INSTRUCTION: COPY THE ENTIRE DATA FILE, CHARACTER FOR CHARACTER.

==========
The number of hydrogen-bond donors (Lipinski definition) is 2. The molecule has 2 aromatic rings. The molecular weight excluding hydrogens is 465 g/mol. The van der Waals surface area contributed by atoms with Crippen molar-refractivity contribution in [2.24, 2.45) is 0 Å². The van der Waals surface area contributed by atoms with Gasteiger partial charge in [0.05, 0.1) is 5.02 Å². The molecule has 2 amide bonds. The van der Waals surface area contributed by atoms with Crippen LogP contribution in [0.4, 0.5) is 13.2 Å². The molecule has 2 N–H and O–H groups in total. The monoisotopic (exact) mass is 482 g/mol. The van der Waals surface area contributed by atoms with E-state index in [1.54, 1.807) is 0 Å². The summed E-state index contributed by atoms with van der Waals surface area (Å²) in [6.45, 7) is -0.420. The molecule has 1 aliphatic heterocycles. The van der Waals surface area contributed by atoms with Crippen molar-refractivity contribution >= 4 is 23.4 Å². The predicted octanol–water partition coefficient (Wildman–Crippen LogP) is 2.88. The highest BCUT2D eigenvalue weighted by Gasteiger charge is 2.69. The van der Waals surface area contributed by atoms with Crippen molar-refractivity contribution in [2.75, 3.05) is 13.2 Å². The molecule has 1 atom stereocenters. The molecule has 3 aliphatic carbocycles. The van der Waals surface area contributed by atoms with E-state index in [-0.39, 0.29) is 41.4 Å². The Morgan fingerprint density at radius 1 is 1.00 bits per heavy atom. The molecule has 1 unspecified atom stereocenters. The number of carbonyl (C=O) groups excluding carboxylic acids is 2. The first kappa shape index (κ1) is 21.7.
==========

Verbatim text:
The number of hydrogen-bond donors (Lipinski definition) is 2. The molecule has 2 aromatic rings. The molecular weight excluding hydrogens is 465 g/mol. The van der Waals surface area contributed by atoms with Crippen molar-refractivity contribution in [2.24, 2.45) is 0 Å². The van der Waals surface area contributed by atoms with Gasteiger partial charge in [0.05, 0.1) is 5.02 Å². The molecule has 2 amide bonds. The van der Waals surface area contributed by atoms with Crippen LogP contribution in [0.4, 0.5) is 13.2 Å². The molecule has 2 N–H and O–H groups in total. The monoisotopic (exact) mass is 482 g/mol. The van der Waals surface area contributed by atoms with E-state index in [1.54, 1.807) is 0 Å². The summed E-state index contributed by atoms with van der Waals surface area (Å²) in [6.45, 7) is -0.420. The molecule has 1 aliphatic heterocycles. The van der Waals surface area contributed by atoms with Crippen molar-refractivity contribution >= 4 is 23.4 Å². The predicted octanol–water partition coefficient (Wildman–Crippen LogP) is 2.88. The highest BCUT2D eigenvalue weighted by Gasteiger charge is 2.69. The van der Waals surface area contributed by atoms with Crippen molar-refractivity contribution in [2.75, 3.05) is 13.2 Å². The molecule has 1 atom stereocenters. The molecule has 3 aliphatic carbocycles. The van der Waals surface area contributed by atoms with E-state index in [-0.39, 0.29) is 41.4 Å². The Morgan fingerprint density at radius 1 is 1.00 bits per heavy atom. The molecule has 1 unspecified atom stereocenters. The number of carbonyl (C=O) groups excluding carboxylic acids is 2. The first kappa shape index (κ1) is 21.7.